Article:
The Senate, narrowly controlled by Democrats as it opens its new session, is expected to focus primarily on confirming President Biden’s executive and judicial nominees in the coming weeks. Immigration is emerging as one area of ​​possible compromise after a group led by Sen. Kyrsten Sinema (I., Ariz.) and Sen. John Cornyn (R., Texas) co-hosted a bipartisan delegation of senators for the borders of Texas and Arizona. during the January holidays.

China’s Reopening Complicates Global Fight Against Inflation

HONG KONG-Just when signs point to easing inflation around the world, China’s economic reopening after years of tight pandemic controls is raising questions about whether it can spur spending again higher.

Many economists are not too worried, but say the initial uncertainty will complicate matters for the Federal Reserve and other central banks that have been raising interest rates to fight inflation by slowing economic growth.

US Treasuries at ‘tipping point’: Stocks, bonds correlation changes as fixed income market raises recession warning

Bonds and stocks may be returning to their usual relationship, a boon for investors with a traditional mix of assets in their portfolios amid fears that the United States will face a recession this year.

“The bottom line is that the correlation has now gone back to a more traditional one, where stocks and bonds don’t necessarily move together,” Kathy Jones, chief fixed-income strategist at Charles Schwab, said in an interview. -phone. “It’s good for the 60-40 portfolio because the point of that is to have diversification.”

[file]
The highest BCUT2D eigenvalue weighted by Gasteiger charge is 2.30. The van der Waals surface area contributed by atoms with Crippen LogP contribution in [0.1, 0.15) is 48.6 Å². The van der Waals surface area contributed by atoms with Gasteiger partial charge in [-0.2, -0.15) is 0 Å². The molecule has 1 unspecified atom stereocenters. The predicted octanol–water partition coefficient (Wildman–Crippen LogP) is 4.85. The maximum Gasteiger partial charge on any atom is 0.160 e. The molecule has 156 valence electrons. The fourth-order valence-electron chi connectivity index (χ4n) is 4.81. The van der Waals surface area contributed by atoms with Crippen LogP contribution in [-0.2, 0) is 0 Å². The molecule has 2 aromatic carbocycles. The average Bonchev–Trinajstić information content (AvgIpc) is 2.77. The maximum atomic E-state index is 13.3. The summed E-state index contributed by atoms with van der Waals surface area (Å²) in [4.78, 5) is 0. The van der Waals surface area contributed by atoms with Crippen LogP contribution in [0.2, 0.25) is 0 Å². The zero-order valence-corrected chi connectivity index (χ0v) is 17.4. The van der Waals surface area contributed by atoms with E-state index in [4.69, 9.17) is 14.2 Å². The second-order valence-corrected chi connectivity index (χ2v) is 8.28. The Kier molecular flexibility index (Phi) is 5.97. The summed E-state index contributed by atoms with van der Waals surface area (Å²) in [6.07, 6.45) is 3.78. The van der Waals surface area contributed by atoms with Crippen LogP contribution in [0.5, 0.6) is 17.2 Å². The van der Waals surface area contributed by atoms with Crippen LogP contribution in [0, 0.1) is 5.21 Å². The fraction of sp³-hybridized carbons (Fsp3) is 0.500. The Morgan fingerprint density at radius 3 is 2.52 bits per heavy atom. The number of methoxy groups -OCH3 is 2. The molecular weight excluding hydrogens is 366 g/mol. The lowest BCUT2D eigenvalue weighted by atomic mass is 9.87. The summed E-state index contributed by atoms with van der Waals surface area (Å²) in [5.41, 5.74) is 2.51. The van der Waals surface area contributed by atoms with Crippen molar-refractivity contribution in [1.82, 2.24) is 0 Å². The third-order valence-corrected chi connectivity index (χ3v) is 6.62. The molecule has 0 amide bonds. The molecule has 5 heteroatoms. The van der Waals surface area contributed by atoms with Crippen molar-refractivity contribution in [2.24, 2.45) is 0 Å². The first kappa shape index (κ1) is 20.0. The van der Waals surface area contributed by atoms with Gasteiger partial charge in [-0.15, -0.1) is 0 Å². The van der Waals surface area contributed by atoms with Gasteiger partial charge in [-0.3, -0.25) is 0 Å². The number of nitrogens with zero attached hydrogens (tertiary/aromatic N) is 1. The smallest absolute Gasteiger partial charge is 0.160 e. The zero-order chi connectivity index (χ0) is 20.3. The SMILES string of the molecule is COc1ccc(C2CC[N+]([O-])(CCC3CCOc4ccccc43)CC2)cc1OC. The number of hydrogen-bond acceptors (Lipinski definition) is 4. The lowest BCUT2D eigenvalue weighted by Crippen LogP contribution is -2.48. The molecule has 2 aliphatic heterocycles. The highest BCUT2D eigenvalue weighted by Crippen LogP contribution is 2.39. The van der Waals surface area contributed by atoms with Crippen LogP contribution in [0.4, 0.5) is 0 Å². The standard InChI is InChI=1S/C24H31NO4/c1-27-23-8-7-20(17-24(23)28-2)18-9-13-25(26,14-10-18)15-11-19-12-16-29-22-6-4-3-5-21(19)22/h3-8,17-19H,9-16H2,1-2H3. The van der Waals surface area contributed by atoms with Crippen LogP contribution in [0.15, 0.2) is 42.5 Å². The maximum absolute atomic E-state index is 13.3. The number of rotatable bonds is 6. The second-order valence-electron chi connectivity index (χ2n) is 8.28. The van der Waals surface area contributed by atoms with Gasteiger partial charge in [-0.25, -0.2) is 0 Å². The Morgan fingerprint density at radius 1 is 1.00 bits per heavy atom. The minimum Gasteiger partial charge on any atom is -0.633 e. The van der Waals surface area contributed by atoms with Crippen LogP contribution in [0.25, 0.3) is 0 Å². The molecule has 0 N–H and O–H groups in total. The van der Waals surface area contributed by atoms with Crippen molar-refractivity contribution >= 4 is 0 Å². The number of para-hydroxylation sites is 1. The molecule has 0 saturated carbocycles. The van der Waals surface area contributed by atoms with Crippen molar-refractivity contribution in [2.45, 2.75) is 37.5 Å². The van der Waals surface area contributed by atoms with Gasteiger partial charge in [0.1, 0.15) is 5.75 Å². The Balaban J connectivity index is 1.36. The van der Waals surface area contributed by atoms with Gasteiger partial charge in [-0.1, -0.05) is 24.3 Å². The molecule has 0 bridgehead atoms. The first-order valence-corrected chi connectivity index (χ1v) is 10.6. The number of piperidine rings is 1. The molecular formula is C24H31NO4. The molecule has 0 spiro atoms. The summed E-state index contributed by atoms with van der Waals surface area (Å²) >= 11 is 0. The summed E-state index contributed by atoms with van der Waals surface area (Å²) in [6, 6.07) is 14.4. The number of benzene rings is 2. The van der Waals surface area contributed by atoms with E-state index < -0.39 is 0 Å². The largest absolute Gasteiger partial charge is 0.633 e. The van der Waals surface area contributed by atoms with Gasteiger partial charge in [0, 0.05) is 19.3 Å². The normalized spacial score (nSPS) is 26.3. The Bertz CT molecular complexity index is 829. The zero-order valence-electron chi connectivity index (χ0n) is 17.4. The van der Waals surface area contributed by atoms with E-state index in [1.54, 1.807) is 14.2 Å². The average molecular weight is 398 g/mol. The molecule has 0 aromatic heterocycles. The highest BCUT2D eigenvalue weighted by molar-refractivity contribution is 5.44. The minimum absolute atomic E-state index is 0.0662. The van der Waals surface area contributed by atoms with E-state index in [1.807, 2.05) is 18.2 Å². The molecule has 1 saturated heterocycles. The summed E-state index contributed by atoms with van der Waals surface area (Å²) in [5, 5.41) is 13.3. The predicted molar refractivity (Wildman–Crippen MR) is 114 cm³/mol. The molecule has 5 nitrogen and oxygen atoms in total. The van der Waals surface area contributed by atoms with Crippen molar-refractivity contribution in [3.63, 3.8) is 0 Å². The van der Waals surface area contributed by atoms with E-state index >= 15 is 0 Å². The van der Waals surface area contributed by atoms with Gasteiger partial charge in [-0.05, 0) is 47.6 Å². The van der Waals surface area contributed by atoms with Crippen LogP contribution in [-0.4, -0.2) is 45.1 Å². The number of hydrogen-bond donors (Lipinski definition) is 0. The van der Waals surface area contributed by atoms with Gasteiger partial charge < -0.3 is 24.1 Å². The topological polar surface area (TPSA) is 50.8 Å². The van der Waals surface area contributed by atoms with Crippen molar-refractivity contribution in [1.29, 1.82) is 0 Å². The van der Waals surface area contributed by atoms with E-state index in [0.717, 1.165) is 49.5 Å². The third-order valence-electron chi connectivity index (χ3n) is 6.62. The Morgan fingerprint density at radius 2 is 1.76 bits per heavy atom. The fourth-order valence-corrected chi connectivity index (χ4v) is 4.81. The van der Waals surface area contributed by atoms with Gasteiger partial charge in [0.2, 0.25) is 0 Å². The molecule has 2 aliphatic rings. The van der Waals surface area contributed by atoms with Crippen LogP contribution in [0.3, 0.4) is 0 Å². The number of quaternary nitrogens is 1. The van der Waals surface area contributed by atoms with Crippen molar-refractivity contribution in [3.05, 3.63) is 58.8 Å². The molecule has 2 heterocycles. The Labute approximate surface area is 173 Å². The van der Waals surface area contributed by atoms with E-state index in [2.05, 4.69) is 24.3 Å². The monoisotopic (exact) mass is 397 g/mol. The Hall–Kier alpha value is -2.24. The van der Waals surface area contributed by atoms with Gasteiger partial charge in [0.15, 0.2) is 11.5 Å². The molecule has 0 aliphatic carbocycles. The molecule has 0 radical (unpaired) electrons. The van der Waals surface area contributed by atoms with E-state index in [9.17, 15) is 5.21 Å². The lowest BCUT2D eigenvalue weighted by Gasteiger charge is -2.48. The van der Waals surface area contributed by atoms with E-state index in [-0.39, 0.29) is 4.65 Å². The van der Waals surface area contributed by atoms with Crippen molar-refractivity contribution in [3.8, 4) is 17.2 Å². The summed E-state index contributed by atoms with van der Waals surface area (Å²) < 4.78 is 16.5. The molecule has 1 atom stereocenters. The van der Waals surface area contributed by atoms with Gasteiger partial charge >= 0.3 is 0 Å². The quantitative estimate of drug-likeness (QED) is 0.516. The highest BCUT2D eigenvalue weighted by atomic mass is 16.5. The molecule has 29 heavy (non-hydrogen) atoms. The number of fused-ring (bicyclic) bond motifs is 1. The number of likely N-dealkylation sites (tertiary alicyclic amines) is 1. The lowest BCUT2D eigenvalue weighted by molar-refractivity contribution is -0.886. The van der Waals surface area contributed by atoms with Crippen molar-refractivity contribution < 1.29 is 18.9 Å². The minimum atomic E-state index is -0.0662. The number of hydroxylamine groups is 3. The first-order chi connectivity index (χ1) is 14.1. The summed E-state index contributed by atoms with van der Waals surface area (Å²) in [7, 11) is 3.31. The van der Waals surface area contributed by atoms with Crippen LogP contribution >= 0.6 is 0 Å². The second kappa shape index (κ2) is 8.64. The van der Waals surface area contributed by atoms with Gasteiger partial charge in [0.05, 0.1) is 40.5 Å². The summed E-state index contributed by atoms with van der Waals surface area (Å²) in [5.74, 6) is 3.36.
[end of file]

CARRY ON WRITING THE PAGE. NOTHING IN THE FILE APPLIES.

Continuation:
Janet Yellen Abolishes $1 Trillion Currency Print to Avoid Default

LUSAKA, Zambia Treasury Secretary Janet Yellen said the Federal Reserve is unlikely to accept a $1 trillion platinum coin if the Biden administration tries to design one to avoid breaching the debt, and rejected an idea that was set up to bypass Congress on the issue. .

Some Biden administration officials and Democrats on Capitol Hill have discussed the possibility that the Treasury could use an obscure law authorizing platinum coins in the event of a potential default. Under the proposed scheme, the Treasury would mint $1 trillion in currency and deposit it at the Fed, and then withdraw the money to pay the country’s bills.

Investors Plow Into Renewable Energies, but the Projects are not being built

Even as developers plan an unprecedented number of grid-scale wind and solar installations, project construction is slowing in the United States.

Despite billions of dollars in federal tax credits up for grabs and investors eager to fund clean energy projects, the pace of development has slowed and many renewable energy plans face an uncertain path to completion. Snags in the supply chain, long waits to connect to the grid and challenging regulatory and political environments around the country are contributing to the slowdown, analysts and companies say.

The Offshore Oil Business Is Thriving

The $1.2 billion Deepwater Titan sat idle in a Singapore shipyard for five years, looking like an abandoned cruise ship with a derrick attached to its deck. Soon this vessel that spans three football fields will depart for the deepest waters of the Gulf of Mexico, where its crew will be able to dig 8 miles below the seabed in search of of oil for Chevron Corp.